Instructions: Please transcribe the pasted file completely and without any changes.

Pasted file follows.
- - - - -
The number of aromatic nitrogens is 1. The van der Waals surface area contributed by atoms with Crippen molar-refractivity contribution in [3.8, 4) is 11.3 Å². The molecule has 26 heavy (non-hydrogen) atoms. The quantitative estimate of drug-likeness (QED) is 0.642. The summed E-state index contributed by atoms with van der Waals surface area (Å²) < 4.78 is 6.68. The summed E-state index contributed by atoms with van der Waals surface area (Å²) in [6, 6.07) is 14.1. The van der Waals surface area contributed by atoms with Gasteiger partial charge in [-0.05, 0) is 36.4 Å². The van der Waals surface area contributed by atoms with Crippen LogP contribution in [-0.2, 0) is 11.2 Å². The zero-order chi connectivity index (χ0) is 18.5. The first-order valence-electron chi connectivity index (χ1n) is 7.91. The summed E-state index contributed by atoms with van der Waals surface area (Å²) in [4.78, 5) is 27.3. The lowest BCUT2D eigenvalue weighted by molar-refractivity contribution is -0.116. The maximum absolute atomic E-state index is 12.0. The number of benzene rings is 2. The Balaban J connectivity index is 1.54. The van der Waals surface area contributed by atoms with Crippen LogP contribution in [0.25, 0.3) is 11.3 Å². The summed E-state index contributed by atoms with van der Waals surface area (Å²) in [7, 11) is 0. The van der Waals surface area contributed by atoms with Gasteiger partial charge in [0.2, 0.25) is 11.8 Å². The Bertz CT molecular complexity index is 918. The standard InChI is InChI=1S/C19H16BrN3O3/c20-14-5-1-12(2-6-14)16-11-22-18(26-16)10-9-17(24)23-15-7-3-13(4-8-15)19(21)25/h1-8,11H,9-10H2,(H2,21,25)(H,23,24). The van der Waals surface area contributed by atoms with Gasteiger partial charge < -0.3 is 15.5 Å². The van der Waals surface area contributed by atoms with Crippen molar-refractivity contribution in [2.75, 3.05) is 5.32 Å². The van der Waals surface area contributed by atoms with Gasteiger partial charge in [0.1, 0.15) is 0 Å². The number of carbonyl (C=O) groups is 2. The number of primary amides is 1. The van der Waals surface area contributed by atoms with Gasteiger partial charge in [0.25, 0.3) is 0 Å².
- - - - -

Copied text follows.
The number of aromatic nitrogens is 1. The van der Waals surface area contributed by atoms with Crippen molar-refractivity contribution in [3.8, 4) is 11.3 Å². The molecule has 26 heavy (non-hydrogen) atoms. The quantitative estimate of drug-likeness (QED) is 0.642. The summed E-state index contributed by atoms with van der Waals surface area (Å²) < 4.78 is 6.68. The summed E-state index contributed by atoms with van der Waals surface area (Å²) in [6, 6.07) is 14.1. The van der Waals surface area contributed by atoms with Gasteiger partial charge in [-0.05, 0) is 36.4 Å². The van der Waals surface area contributed by atoms with Crippen LogP contribution in [-0.2, 0) is 11.2 Å². The zero-order chi connectivity index (χ0) is 18.5. The first-order valence-electron chi connectivity index (χ1n) is 7.91. The summed E-state index contributed by atoms with van der Waals surface area (Å²) in [4.78, 5) is 27.3. The lowest BCUT2D eigenvalue weighted by molar-refractivity contribution is -0.116. The maximum absolute atomic E-state index is 12.0. The number of benzene rings is 2. The Balaban J connectivity index is 1.54. The van der Waals surface area contributed by atoms with Crippen LogP contribution in [0.25, 0.3) is 11.3 Å². The summed E-state index contributed by atoms with van der Waals surface area (Å²) in [7, 11) is 0. The van der Waals surface area contributed by atoms with Gasteiger partial charge in [0.2, 0.25) is 11.8 Å². The Bertz CT molecular complexity index is 918. The standard InChI is InChI=1S/C19H16BrN3O3/c20-14-5-1-12(2-6-14)16-11-22-18(26-16)10-9-17(24)23-15-7-3-13(4-8-15)19(21)25/h1-8,11H,9-10H2,(H2,21,25)(H,23,24). The van der Waals surface area contributed by atoms with Gasteiger partial charge < -0.3 is 15.5 Å². The van der Waals surface area contributed by atoms with Crippen molar-refractivity contribution in [2.75, 3.05) is 5.32 Å². The van der Waals surface area contributed by atoms with Gasteiger partial charge in [0.1, 0.15) is 0 Å². The number of carbonyl (C=O) groups is 2. The number of primary amides is 1. The van der Waals surface area contributed by atoms with Gasteiger partial charge in [0.25, 0.3) is 0 Å².